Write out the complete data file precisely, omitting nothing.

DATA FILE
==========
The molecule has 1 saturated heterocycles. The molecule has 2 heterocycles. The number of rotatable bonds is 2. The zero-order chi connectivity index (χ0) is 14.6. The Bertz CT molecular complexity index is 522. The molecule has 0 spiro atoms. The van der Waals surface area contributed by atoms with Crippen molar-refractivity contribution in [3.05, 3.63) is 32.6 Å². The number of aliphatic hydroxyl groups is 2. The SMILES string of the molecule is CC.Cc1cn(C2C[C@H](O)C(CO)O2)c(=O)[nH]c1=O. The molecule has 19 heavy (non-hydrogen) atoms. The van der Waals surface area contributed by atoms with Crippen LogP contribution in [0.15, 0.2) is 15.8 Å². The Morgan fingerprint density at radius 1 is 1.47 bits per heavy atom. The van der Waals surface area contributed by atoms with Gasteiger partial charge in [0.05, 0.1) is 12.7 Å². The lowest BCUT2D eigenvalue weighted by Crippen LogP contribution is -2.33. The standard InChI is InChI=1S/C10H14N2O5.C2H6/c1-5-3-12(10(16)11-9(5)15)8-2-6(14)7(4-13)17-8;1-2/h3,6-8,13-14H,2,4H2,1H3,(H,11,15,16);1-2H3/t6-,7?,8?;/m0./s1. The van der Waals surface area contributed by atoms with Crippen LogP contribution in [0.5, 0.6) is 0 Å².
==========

The molecule has 1 saturated heterocycles. The molecule has 2 heterocycles. The number of rotatable bonds is 2. The zero-order chi connectivity index (χ0) is 14.6. The Bertz CT molecular complexity index is 522. The molecule has 0 spiro atoms. The van der Waals surface area contributed by atoms with Crippen molar-refractivity contribution in [3.05, 3.63) is 32.6 Å². The number of aliphatic hydroxyl groups is 2. The SMILES string of the molecule is CC.Cc1cn(C2C[C@H](O)C(CO)O2)c(=O)[nH]c1=O. The molecule has 19 heavy (non-hydrogen) atoms. The van der Waals surface area contributed by atoms with Crippen LogP contribution in [0.15, 0.2) is 15.8 Å². The Morgan fingerprint density at radius 1 is 1.47 bits per heavy atom. The van der Waals surface area contributed by atoms with Gasteiger partial charge in [0.05, 0.1) is 12.7 Å². The lowest BCUT2D eigenvalue weighted by Crippen LogP contribution is -2.33. The standard InChI is InChI=1S/C10H14N2O5.C2H6/c1-5-3-12(10(16)11-9(5)15)8-2-6(14)7(4-13)17-8;1-2/h3,6-8,13-14H,2,4H2,1H3,(H,11,15,16);1-2H3/t6-,7?,8?;/m0./s1. The van der Waals surface area contributed by atoms with Crippen LogP contribution in [0.5, 0.6) is 0 Å².